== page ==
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Firepower!
December 9, 2008, 08:55 AM
I want to know what are disadvantages of a 2'' barrel when shooting a .38 special bullet. How much of power and accuracy is compromised when chosing a short barrel?
Whats the maximum effective range of a .38spl. fired out of 2'' barrel?

FieldShunt
December 10, 2008, 04:44 PM
There's no measurable accuracy difference.
The velocity difference will vary widely between specific loadings. Certain personal protection loads are formulated for 2" barrels and the difference in barrel lengths sometimes falls under normal variation. (See: Buffalo Bore.)
The big, huge difference is sighting and sight radius. Anyone, but especially someone with older eyes, will see the sight picture far better with a four-incher than a two. All of us will get better hits faster with the longer gun.
The difference is considerable, and if you were able to test side-by-side two otherwise equal guns, shooting at paper and under a timer, you'd be surprised.
I did and I was.
Meanwhile, I still pop away at the plate rack at 40 yards anyway with my Detective Special, just to sharpen my focus.

Tom2
December 10, 2008, 05:27 PM
Ummm, don't I see a clone of this thread down the page a-ways:confused:

BigJimP
December 10, 2008, 05:32 PM
deleted

MADISON
December 11, 2008, 02:39 PM
The disadvantages of a .38 Special 2 inch barrel:
Velocity
Muzzle Energy
The ammo. manufacturers use either 4 or 6 inch barrels to obtain their velocities. Figure on losing 30 feet velocity per inch you do not have.
If they figure a 4 inch barrel and you have a 2 inch barrel you lose 60 feet per second.

Get a 2 inch .357 Magnum!

hudsonvalley
December 12, 2008, 03:21 PM
Place your shots and keep pulling the trigger until situation (God forbid) is resolved.....38's worked for a lot of people for a lot of years. Many people carry only their little snubby.

waudcutter
December 13, 2008, 03:35 PM
The accuracy of a 2 inch snub can be quite good. I can regularly hit a five gallon bucket at 100 yards with my J-frame Smith and Wesson. A man sized target can be in real danger at that distance.

Some great information on snub nose handguns can be found at www.hipowersandhandguns.com

BillCA
December 13, 2008, 04:14 PM
Firepower,

The primary disadvantage to a 2-inch .38 Special revolver is that they are much more difficult to shoot accurately over about 7m. Up to 7m, you will likely rely on "point shooting" for speed, surprise and getting yourself out of harm's way.

The short sight radius means the smallest error in sight alignment is magnified greatly at 15m-25m. The guns themselves are accurate and can hold a good group out to 50m. Tests with guns in fixed positions prove that. It's the skill of the shooter that determines accuracy out of these "snub-nosed" guns.

The shorter barrel means less time for powder to be completely burned. The excess burns as a large flash at the muzzle. This means lower velocities in most ammuntion types. As mentioned above, some ammo companies in the U.S. make loads for "Short Barrel" revolvers (3-inch or shorter). These use very fast burning powders to maximize the velocity out of the short tube.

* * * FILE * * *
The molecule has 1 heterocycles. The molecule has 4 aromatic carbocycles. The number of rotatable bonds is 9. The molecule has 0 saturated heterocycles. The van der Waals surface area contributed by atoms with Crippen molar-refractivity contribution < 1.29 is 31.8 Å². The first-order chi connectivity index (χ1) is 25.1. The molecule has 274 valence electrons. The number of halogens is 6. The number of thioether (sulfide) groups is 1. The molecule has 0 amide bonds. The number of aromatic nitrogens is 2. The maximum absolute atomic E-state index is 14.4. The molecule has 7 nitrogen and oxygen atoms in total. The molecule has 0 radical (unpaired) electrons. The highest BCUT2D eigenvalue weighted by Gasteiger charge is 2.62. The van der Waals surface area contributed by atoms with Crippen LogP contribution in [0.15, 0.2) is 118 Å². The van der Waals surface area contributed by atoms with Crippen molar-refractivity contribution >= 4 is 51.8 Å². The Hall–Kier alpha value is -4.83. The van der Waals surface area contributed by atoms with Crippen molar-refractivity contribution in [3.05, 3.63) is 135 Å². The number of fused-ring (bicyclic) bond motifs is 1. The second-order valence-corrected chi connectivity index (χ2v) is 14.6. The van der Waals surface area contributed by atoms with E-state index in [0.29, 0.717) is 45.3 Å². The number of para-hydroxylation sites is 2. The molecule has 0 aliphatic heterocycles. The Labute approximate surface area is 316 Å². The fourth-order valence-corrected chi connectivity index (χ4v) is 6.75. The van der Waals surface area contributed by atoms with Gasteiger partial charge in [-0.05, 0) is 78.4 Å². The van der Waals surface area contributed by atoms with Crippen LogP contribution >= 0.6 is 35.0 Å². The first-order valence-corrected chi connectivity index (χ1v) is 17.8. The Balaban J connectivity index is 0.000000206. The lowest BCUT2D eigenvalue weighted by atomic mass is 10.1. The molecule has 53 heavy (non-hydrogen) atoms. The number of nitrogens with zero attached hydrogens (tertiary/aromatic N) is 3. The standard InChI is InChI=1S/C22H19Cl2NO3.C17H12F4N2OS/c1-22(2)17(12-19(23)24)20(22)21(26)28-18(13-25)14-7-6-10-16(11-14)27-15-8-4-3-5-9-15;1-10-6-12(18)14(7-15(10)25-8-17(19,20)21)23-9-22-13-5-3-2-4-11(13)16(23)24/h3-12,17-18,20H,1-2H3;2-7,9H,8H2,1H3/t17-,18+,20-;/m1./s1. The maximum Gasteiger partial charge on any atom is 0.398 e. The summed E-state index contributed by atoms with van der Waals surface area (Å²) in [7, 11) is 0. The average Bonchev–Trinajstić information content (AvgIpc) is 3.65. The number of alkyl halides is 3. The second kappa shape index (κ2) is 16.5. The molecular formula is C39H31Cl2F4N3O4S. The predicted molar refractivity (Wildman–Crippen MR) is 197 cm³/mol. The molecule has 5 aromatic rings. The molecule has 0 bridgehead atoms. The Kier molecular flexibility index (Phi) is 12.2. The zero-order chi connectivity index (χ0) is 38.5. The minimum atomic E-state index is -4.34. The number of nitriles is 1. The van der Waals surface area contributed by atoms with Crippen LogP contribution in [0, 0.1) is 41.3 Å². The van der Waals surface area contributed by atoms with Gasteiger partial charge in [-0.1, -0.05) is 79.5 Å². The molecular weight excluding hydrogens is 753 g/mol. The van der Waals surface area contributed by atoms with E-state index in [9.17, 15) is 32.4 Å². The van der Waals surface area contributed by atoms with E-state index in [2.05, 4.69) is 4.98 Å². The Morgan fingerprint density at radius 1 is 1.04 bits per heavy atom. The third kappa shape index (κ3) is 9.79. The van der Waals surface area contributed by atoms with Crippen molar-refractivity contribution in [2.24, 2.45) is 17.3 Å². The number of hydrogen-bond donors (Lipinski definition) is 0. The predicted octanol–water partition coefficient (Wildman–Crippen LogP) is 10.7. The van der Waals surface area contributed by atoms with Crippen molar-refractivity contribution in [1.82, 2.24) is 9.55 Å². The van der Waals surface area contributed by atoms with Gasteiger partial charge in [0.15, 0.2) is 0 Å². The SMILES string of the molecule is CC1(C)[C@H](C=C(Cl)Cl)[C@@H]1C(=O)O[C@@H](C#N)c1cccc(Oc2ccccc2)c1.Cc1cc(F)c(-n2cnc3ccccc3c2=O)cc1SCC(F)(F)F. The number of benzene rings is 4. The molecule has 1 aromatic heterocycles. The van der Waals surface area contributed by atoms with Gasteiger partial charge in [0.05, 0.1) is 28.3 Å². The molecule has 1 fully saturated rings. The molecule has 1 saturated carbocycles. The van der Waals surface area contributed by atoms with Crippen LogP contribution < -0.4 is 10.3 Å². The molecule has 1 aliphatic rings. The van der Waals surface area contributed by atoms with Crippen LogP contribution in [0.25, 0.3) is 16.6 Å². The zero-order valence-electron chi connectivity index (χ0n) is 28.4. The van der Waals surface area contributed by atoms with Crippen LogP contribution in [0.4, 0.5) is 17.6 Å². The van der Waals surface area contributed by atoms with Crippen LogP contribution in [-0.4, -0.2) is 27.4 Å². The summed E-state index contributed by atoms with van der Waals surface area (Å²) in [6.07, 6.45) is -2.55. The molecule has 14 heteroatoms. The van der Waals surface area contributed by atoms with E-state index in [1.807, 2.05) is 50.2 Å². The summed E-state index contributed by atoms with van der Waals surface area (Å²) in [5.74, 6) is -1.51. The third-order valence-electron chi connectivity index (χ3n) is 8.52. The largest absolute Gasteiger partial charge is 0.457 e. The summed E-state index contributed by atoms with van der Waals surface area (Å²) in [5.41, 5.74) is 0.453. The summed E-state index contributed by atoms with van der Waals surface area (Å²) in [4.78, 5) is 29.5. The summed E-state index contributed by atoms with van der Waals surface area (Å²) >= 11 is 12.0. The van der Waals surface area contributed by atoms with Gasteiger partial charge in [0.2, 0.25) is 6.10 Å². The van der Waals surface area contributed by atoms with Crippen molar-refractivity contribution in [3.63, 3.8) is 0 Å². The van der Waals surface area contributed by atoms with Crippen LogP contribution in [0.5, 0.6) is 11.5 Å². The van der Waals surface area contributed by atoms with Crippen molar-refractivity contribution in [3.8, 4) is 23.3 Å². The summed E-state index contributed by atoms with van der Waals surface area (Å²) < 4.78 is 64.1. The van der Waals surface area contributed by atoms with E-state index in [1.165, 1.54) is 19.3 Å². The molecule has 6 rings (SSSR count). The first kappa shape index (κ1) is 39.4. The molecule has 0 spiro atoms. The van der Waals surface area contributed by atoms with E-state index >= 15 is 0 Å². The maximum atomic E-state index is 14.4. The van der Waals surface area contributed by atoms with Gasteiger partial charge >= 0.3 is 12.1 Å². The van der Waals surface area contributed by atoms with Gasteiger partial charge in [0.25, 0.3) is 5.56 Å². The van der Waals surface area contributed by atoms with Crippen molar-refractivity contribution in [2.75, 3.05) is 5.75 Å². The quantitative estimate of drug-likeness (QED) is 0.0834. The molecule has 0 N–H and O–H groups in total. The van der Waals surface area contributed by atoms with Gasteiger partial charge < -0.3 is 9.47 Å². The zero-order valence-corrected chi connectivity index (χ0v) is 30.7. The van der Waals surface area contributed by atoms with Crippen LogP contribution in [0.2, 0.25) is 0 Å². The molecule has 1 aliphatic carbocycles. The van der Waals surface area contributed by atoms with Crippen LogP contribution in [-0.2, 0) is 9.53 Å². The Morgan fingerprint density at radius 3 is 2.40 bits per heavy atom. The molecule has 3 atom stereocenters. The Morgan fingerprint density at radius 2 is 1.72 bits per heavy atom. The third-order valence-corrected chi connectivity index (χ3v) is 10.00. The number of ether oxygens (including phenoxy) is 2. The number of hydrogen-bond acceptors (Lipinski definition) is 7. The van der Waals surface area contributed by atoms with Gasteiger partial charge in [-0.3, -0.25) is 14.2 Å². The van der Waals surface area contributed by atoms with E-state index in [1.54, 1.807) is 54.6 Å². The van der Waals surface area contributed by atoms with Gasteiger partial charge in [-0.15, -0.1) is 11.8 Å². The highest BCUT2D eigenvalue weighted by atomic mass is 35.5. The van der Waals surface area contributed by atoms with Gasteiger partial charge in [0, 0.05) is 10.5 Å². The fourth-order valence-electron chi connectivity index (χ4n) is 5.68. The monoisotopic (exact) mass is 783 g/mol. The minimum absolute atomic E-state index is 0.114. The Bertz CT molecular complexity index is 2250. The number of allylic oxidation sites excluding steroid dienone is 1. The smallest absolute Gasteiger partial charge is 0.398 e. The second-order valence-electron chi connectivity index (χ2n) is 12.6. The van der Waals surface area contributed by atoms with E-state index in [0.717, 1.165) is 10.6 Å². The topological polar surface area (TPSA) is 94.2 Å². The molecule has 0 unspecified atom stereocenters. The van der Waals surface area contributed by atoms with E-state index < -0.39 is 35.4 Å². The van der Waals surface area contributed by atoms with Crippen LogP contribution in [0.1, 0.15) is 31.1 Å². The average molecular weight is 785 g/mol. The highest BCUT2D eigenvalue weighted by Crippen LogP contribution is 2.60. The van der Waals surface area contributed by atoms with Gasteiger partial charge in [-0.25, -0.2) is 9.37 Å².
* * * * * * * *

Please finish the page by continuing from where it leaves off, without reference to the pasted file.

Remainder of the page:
The .38 Special itself is not a great performer. Velocities from a 4-inch barrel with 158gr bullets are usually limited to 850 fps or less. The use of .38 Special +P (extra pressure) ammo can push the velocity by about 100~150fps, but it is still far short of the .357 Magnum.

When you lop off 2-inches of barrel, even a 900fps .38 +P load can drop to 840 fps (or less). Using +P loads in a 2-inch will, essentially, give you the performance of a standard .38 Special in a 4 or 6 inch barrel.

Disadvantages:
Short sight radius - more difficult to aim & shoot accurately
Short Barrel - lowers bullet velocity, increases muzzle flash
Compact frame - Limits capacity to 5 shots (6 in some models)
Lighter weight - increases felt recoil, increases recovery time between shots

Advantages:
Small size - means you're more likely to be armed
Surprise - Producing a gun by surprise gives you momentary advantage
Effective - At close range the .38 Special can still be effective.
Reliable - Revolvers almost never jam
Fire from pocket - Some models can be fired from inside a pocket repeatedly (most autos can't).

lwc003
December 13, 2008, 11:22 PM
Hello,
I am a new user so hopefully I am doing this correctly...

I have an old Smith and Wesson Model 629 with the wooden grips and was wondering about what it is worth. It is in good condition. I've read several articles about these .44 mags but can't pin point which one I have. Can anyone help me here?

Would the -1, -2 follow the 629 part if I had a, for instance, M 629-1. Would this be correct?

madcratebuilder
December 14, 2008, 10:23 AM
Would the -1, -2 follow the 629 part if I had a, for instance, M 629-1. Would this be correct?

Yes it is correct. value? $500 +/- depending on condition and location. Check www.gunbroker.com for current market values. You need to look at what guns are getting bids and the final bid price. Many are listed with a crazy opening price that would not sell at that price.

Normal etiquette would be to start a new topic, not posting in an existing thread. Welcome to the forum, you get the hang of it real quick.

Elvishead
December 15, 2008, 04:39 PM
Advantages:
Small size - means you're more likely to be armed
Surprise - Producing a gun by surprise gives you momentary advantage
Effective - At close range the .38 Special can still be effective.
Reliable - Revolvers almost never jam
Fire from pocket - Some models can be fired from inside a pocket repeatedly (most autos can't).

Another is, it's harder to disarm a shorter handgun with good grips (Hogue rubber, Pachmayr...ect)

kraigwy
December 15, 2008, 04:43 PM
Any disavantages can be offset with lots of practice. Practice enough where you have confidence in the gun and there will be no disavantages.